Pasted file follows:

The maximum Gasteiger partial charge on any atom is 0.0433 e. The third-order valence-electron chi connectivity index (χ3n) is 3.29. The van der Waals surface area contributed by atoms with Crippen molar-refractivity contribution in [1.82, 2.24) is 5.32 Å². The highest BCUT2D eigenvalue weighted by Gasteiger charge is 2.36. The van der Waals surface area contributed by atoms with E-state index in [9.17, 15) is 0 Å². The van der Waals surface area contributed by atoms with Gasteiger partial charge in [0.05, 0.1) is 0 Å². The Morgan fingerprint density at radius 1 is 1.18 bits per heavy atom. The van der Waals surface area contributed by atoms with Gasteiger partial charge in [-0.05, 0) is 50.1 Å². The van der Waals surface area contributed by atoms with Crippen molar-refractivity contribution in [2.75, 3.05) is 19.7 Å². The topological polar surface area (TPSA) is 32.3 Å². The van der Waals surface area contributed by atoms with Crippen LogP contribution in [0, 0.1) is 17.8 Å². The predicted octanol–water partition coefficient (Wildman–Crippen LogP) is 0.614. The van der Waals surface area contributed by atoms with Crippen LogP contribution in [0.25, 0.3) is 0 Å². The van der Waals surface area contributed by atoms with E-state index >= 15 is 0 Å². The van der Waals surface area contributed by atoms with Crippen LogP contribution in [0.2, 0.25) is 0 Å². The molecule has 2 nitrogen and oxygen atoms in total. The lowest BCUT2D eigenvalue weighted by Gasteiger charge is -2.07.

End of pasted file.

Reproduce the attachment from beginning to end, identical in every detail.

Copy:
The maximum Gasteiger partial charge on any atom is 0.0433 e. The third-order valence-electron chi connectivity index (χ3n) is 3.29. The van der Waals surface area contributed by atoms with Crippen molar-refractivity contribution in [1.82, 2.24) is 5.32 Å². The highest BCUT2D eigenvalue weighted by Gasteiger charge is 2.36. The van der Waals surface area contributed by atoms with E-state index in [9.17, 15) is 0 Å². The van der Waals surface area contributed by atoms with Gasteiger partial charge in [0.05, 0.1) is 0 Å². The Morgan fingerprint density at radius 1 is 1.18 bits per heavy atom. The van der Waals surface area contributed by atoms with Gasteiger partial charge in [-0.05, 0) is 50.1 Å². The van der Waals surface area contributed by atoms with Crippen molar-refractivity contribution in [2.75, 3.05) is 19.7 Å². The topological polar surface area (TPSA) is 32.3 Å². The van der Waals surface area contributed by atoms with Crippen LogP contribution in [0, 0.1) is 17.8 Å². The predicted octanol–water partition coefficient (Wildman–Crippen LogP) is 0.614. The van der Waals surface area contributed by atoms with Crippen LogP contribution in [0.25, 0.3) is 0 Å². The van der Waals surface area contributed by atoms with E-state index >= 15 is 0 Å². The van der Waals surface area contributed by atoms with Crippen LogP contribution in [0.2, 0.25) is 0 Å². The molecule has 2 nitrogen and oxygen atoms in total. The lowest BCUT2D eigenvalue weighted by Gasteiger charge is -2.07.